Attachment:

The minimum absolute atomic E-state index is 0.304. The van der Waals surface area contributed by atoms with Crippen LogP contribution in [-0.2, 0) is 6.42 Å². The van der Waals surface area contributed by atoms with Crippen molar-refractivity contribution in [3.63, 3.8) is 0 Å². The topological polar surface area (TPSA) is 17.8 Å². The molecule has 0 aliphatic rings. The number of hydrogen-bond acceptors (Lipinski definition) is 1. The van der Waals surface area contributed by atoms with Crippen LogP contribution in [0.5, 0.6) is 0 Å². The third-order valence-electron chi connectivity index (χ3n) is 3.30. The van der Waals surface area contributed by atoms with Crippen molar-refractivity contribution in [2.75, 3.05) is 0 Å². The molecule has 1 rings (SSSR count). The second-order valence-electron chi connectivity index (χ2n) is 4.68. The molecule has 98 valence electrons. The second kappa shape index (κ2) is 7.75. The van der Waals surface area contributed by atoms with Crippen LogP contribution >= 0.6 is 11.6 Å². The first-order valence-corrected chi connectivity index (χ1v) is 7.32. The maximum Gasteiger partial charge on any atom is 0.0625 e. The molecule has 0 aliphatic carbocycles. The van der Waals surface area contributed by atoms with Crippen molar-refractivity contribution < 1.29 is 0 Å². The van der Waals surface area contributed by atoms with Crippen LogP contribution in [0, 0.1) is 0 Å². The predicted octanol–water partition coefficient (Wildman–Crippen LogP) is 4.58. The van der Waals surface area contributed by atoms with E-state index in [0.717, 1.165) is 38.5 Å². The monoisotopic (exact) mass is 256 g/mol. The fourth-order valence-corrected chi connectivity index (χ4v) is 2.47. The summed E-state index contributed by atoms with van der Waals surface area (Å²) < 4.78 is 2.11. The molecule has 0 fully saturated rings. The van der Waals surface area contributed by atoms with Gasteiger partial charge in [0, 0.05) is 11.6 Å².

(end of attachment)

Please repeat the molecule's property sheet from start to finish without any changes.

The minimum absolute atomic E-state index is 0.304. The van der Waals surface area contributed by atoms with Crippen LogP contribution in [-0.2, 0) is 6.42 Å². The van der Waals surface area contributed by atoms with Crippen molar-refractivity contribution in [3.63, 3.8) is 0 Å². The topological polar surface area (TPSA) is 17.8 Å². The molecule has 0 aliphatic rings. The number of hydrogen-bond acceptors (Lipinski definition) is 1. The van der Waals surface area contributed by atoms with Crippen LogP contribution in [0.5, 0.6) is 0 Å². The third-order valence-electron chi connectivity index (χ3n) is 3.30. The van der Waals surface area contributed by atoms with Crippen molar-refractivity contribution in [2.75, 3.05) is 0 Å². The molecule has 1 rings (SSSR count). The second-order valence-electron chi connectivity index (χ2n) is 4.68. The molecule has 98 valence electrons. The second kappa shape index (κ2) is 7.75. The van der Waals surface area contributed by atoms with Crippen LogP contribution >= 0.6 is 11.6 Å². The first-order valence-corrected chi connectivity index (χ1v) is 7.32. The maximum Gasteiger partial charge on any atom is 0.0625 e. The molecule has 0 aliphatic carbocycles. The van der Waals surface area contributed by atoms with Crippen molar-refractivity contribution < 1.29 is 0 Å². The van der Waals surface area contributed by atoms with Crippen LogP contribution in [0, 0.1) is 0 Å². The predicted octanol–water partition coefficient (Wildman–Crippen LogP) is 4.58. The van der Waals surface area contributed by atoms with E-state index in [0.717, 1.165) is 38.5 Å². The monoisotopic (exact) mass is 256 g/mol. The fourth-order valence-corrected chi connectivity index (χ4v) is 2.47. The summed E-state index contributed by atoms with van der Waals surface area (Å²) < 4.78 is 2.11. The molecule has 0 fully saturated rings. The van der Waals surface area contributed by atoms with Gasteiger partial charge in [0, 0.05) is 11.6 Å².